Changes in Standard Tenant Allowance

Finding the right property can be exhausting, but the search is just the first step in the process. The next step is often the pivotal part of a deal: the lease. The nuances of a lease can be tricky, keep in mind Landlords handle them daily and Tenants rarely. It’s why it’s easy to overlook a section of a lease that doesn’t always work financially in the favor of the Tenant-the improvement allowance (TIA). In the last few years, tenant representatives have seen a large increase in the estimated amount. But Tenants’ wallets don’t have to take the brunt of the costs.

Know the TIA

Typically, the amount of money a Landlord offers for TIA is less than what it actually costs. If it’s decided that Landlords handles the TIA, they have little incentive to keep the costs down. What seemed like a reasonable offer can quickly dwindle. When looking at a space, you should know what your needs will be and what the building already offers. By evaluating before signing a lease, you’ll have a better gauge of what you need to negotiate.

Negotiate the TIA

The best way not to get stuck with the bill for Tenant Improvements is to negotiate. A good Tenant Representative comes to the table always ready to bargain. Like Landlords, a Tenant Broker has done similar deals and understands how to get the best results. One of the ways, Tenant Brokers work a deal is by looking at the terms and readjusting to suit both parties.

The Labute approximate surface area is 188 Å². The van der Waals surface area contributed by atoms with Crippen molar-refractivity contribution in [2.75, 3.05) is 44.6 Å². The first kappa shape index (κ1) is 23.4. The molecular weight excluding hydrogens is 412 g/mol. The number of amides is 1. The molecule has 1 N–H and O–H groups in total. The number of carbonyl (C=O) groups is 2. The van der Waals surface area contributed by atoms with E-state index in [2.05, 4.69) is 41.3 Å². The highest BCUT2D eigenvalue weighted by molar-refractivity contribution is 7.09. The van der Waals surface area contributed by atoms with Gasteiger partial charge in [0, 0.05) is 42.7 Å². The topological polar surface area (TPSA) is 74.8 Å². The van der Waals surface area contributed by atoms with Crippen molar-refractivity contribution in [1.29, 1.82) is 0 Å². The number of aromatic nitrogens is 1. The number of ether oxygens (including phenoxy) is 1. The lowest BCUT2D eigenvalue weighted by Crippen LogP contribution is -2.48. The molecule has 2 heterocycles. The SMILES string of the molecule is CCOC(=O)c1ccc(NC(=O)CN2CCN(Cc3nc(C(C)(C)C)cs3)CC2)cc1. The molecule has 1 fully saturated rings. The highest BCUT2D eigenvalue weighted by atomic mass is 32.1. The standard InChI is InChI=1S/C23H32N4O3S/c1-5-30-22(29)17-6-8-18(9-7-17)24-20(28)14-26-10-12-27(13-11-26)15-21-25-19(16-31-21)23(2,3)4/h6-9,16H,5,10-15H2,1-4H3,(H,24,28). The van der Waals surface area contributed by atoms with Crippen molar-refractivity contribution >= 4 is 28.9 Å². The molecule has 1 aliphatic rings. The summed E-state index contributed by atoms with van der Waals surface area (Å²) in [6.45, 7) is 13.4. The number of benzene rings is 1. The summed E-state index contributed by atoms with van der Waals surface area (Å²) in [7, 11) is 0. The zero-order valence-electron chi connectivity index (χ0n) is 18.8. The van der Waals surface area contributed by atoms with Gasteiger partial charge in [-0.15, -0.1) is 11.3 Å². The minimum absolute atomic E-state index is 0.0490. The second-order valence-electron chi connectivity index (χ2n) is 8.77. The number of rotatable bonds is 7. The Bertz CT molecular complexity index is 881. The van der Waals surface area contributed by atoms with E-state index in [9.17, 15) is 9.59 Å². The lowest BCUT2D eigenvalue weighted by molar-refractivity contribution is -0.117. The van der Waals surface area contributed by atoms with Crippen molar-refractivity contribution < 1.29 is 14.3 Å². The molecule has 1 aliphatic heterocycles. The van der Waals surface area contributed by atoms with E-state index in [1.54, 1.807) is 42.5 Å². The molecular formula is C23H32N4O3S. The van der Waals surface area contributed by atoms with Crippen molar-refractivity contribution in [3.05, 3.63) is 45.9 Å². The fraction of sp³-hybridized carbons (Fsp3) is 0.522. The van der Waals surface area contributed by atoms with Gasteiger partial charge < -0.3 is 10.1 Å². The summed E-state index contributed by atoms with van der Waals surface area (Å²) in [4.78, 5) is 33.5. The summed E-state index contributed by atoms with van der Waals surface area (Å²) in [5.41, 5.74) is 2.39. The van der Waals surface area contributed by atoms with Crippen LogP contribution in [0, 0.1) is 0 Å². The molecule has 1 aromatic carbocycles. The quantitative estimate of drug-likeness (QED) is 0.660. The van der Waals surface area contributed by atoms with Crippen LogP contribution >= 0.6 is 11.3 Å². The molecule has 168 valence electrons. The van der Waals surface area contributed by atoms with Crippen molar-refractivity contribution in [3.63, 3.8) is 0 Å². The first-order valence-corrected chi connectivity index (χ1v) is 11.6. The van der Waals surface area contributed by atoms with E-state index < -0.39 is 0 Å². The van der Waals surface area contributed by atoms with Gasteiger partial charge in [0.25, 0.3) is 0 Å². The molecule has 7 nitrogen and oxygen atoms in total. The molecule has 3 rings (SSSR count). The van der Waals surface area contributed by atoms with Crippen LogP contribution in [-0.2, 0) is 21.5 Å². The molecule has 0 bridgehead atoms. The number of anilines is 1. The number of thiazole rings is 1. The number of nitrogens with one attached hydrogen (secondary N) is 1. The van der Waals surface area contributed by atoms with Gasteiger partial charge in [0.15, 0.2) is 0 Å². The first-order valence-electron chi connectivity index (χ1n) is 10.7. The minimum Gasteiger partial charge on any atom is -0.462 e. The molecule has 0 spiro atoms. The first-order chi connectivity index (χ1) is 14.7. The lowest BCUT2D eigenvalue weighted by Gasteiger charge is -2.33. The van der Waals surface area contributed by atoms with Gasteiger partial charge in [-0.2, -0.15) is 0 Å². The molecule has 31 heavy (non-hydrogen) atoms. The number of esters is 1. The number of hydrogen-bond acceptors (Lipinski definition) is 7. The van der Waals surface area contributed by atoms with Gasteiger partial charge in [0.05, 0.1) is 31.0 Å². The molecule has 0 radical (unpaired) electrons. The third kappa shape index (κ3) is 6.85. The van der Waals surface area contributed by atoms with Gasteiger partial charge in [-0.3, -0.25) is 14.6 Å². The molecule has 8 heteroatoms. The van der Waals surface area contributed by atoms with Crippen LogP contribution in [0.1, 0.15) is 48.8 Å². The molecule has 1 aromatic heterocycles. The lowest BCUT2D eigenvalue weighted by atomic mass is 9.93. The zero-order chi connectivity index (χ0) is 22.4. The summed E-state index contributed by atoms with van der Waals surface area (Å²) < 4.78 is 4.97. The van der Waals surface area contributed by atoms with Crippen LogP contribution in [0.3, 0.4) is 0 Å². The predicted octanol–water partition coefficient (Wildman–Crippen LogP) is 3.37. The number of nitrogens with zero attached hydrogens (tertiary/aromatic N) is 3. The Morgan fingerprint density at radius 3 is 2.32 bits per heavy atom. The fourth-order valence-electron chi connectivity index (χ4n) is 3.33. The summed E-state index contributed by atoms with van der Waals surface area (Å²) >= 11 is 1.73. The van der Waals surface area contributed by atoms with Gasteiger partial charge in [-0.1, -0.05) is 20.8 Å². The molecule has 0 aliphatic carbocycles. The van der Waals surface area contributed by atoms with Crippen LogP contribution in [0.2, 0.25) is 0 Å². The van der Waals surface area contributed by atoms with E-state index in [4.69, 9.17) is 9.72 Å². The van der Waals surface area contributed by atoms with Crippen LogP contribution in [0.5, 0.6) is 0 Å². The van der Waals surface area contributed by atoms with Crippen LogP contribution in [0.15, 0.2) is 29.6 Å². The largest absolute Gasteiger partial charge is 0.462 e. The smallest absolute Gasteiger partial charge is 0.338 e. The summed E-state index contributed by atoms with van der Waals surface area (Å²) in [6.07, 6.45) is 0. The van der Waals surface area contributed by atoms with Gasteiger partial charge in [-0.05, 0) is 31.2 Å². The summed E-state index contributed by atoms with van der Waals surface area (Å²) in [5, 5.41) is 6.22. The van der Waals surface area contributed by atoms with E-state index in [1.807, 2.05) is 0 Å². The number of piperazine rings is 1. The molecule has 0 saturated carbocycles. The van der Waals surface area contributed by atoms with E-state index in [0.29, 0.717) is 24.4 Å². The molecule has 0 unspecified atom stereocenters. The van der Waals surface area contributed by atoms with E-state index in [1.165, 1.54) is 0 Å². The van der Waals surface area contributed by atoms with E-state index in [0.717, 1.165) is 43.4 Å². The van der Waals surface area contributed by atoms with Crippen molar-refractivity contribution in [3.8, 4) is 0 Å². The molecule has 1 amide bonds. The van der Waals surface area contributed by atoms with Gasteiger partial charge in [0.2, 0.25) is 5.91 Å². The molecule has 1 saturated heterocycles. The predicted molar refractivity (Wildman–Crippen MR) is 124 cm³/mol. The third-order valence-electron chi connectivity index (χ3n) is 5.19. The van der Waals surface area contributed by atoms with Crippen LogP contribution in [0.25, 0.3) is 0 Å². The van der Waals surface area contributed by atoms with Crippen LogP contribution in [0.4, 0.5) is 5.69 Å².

How to Use TIA

An agreement about the TIA has been made, but there’s still more bargaining. A Tenant Broker will be able to tell whether the work you need constitutes as capital improvements (meaning it will benefit future tenants) or if it’s work to meet your specific business requirements. Either way you’re still “paying” for it and you should have say in how it’s spent. You can bargain into your TIA clause ways of recouping or redistributing the allowance. Never let the TIA go back to the landlord. Tenant Improvement Allowances have spiked in the last few years from $25 sq/ft to $40-$50 sq/ft. Those costs are almost always figured into the rent you’ll pay, but there are ways to offset them. You just need to know what to look for.